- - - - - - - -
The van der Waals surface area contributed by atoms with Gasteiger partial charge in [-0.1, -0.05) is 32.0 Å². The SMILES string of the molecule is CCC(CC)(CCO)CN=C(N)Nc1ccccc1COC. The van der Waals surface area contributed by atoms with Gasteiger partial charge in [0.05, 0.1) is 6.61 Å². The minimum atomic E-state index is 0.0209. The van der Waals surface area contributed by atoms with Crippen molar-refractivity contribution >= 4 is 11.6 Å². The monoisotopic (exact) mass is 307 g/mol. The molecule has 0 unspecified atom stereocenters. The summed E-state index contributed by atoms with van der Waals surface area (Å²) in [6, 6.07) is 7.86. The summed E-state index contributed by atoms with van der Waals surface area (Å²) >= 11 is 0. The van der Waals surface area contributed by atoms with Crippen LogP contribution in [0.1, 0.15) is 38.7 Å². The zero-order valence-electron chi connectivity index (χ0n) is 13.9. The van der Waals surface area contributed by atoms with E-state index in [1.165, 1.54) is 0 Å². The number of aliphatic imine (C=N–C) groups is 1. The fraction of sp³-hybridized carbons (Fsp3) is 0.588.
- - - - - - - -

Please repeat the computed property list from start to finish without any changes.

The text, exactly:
The van der Waals surface area contributed by atoms with Gasteiger partial charge in [-0.1, -0.05) is 32.0 Å². The SMILES string of the molecule is CCC(CC)(CCO)CN=C(N)Nc1ccccc1COC. The van der Waals surface area contributed by atoms with Gasteiger partial charge in [0.05, 0.1) is 6.61 Å². The minimum atomic E-state index is 0.0209. The van der Waals surface area contributed by atoms with Crippen molar-refractivity contribution >= 4 is 11.6 Å². The monoisotopic (exact) mass is 307 g/mol. The molecule has 0 unspecified atom stereocenters. The summed E-state index contributed by atoms with van der Waals surface area (Å²) in [6, 6.07) is 7.86. The summed E-state index contributed by atoms with van der Waals surface area (Å²) >= 11 is 0. The van der Waals surface area contributed by atoms with Crippen LogP contribution in [0.1, 0.15) is 38.7 Å². The zero-order valence-electron chi connectivity index (χ0n) is 13.9. The van der Waals surface area contributed by atoms with E-state index in [1.165, 1.54) is 0 Å². The number of aliphatic imine (C=N–C) groups is 1. The fraction of sp³-hybridized carbons (Fsp3) is 0.588.